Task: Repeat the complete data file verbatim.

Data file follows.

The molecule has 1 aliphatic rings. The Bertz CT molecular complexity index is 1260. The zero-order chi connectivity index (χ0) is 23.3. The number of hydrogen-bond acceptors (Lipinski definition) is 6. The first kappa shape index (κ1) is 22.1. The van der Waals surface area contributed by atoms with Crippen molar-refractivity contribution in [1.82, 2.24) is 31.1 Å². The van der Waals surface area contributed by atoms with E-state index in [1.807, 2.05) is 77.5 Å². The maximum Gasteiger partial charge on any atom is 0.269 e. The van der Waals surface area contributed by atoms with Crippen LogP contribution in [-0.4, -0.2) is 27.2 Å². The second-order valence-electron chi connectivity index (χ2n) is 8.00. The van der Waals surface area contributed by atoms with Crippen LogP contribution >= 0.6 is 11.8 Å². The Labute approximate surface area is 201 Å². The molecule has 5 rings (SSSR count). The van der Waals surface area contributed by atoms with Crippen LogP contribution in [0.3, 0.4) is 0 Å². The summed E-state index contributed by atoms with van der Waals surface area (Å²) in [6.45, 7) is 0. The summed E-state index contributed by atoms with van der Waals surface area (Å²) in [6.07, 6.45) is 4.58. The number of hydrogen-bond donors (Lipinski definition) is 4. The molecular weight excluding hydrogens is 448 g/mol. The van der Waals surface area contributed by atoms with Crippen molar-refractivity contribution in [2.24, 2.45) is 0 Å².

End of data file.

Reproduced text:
The molecule has 1 aliphatic rings. The Bertz CT molecular complexity index is 1260. The zero-order chi connectivity index (χ0) is 23.3. The number of hydrogen-bond acceptors (Lipinski definition) is 6. The first kappa shape index (κ1) is 22.1. The van der Waals surface area contributed by atoms with Crippen molar-refractivity contribution in [1.82, 2.24) is 31.1 Å². The van der Waals surface area contributed by atoms with E-state index in [1.807, 2.05) is 77.5 Å². The maximum Gasteiger partial charge on any atom is 0.269 e. The van der Waals surface area contributed by atoms with Crippen LogP contribution in [-0.4, -0.2) is 27.2 Å². The second-order valence-electron chi connectivity index (χ2n) is 8.00. The van der Waals surface area contributed by atoms with Crippen LogP contribution >= 0.6 is 11.8 Å². The Labute approximate surface area is 201 Å². The molecule has 5 rings (SSSR count). The van der Waals surface area contributed by atoms with Crippen LogP contribution in [0.3, 0.4) is 0 Å². The summed E-state index contributed by atoms with van der Waals surface area (Å²) in [6.45, 7) is 0. The summed E-state index contributed by atoms with van der Waals surface area (Å²) in [6.07, 6.45) is 4.58. The number of hydrogen-bond donors (Lipinski definition) is 4. The molecular weight excluding hydrogens is 448 g/mol. The van der Waals surface area contributed by atoms with Crippen molar-refractivity contribution in [2.24, 2.45) is 0 Å².